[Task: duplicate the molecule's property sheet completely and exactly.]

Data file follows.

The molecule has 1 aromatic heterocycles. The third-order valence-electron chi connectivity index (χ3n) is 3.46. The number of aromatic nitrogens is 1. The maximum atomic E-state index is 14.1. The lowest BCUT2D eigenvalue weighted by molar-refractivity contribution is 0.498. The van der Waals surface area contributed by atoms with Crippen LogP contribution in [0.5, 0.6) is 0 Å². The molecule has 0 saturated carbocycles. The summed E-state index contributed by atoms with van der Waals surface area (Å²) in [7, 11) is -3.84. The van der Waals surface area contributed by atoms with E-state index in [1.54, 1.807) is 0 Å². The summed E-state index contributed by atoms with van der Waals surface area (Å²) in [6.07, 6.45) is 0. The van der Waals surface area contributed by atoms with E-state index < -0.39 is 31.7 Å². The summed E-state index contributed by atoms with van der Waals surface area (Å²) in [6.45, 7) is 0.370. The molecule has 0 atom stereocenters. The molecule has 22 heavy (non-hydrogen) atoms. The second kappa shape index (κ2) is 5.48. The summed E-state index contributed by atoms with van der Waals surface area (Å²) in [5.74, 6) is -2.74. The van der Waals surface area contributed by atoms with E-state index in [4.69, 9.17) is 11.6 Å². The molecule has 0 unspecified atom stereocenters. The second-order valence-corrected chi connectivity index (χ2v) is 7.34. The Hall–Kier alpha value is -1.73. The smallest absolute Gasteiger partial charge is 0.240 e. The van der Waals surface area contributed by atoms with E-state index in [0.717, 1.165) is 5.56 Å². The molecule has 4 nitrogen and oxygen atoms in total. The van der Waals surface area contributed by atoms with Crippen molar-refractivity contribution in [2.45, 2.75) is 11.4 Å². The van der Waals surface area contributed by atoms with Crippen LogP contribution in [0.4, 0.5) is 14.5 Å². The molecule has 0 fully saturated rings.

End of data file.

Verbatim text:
The molecule has 1 aromatic heterocycles. The third-order valence-electron chi connectivity index (χ3n) is 3.46. The number of aromatic nitrogens is 1. The maximum atomic E-state index is 14.1. The lowest BCUT2D eigenvalue weighted by molar-refractivity contribution is 0.498. The van der Waals surface area contributed by atoms with Crippen LogP contribution in [0.5, 0.6) is 0 Å². The molecule has 0 saturated carbocycles. The summed E-state index contributed by atoms with van der Waals surface area (Å²) in [7, 11) is -3.84. The van der Waals surface area contributed by atoms with E-state index in [1.54, 1.807) is 0 Å². The summed E-state index contributed by atoms with van der Waals surface area (Å²) in [6.07, 6.45) is 0. The van der Waals surface area contributed by atoms with E-state index < -0.39 is 31.7 Å². The summed E-state index contributed by atoms with van der Waals surface area (Å²) in [6.45, 7) is 0.370. The molecule has 0 atom stereocenters. The molecule has 22 heavy (non-hydrogen) atoms. The second kappa shape index (κ2) is 5.48. The summed E-state index contributed by atoms with van der Waals surface area (Å²) in [5.74, 6) is -2.74. The van der Waals surface area contributed by atoms with E-state index in [4.69, 9.17) is 11.6 Å². The molecule has 0 unspecified atom stereocenters. The second-order valence-corrected chi connectivity index (χ2v) is 7.34. The Hall–Kier alpha value is -1.73. The smallest absolute Gasteiger partial charge is 0.240 e. The van der Waals surface area contributed by atoms with E-state index in [0.717, 1.165) is 5.56 Å². The molecule has 4 nitrogen and oxygen atoms in total. The van der Waals surface area contributed by atoms with Crippen molar-refractivity contribution in [2.45, 2.75) is 11.4 Å². The van der Waals surface area contributed by atoms with Crippen LogP contribution in [0.4, 0.5) is 14.5 Å². The molecule has 0 fully saturated rings.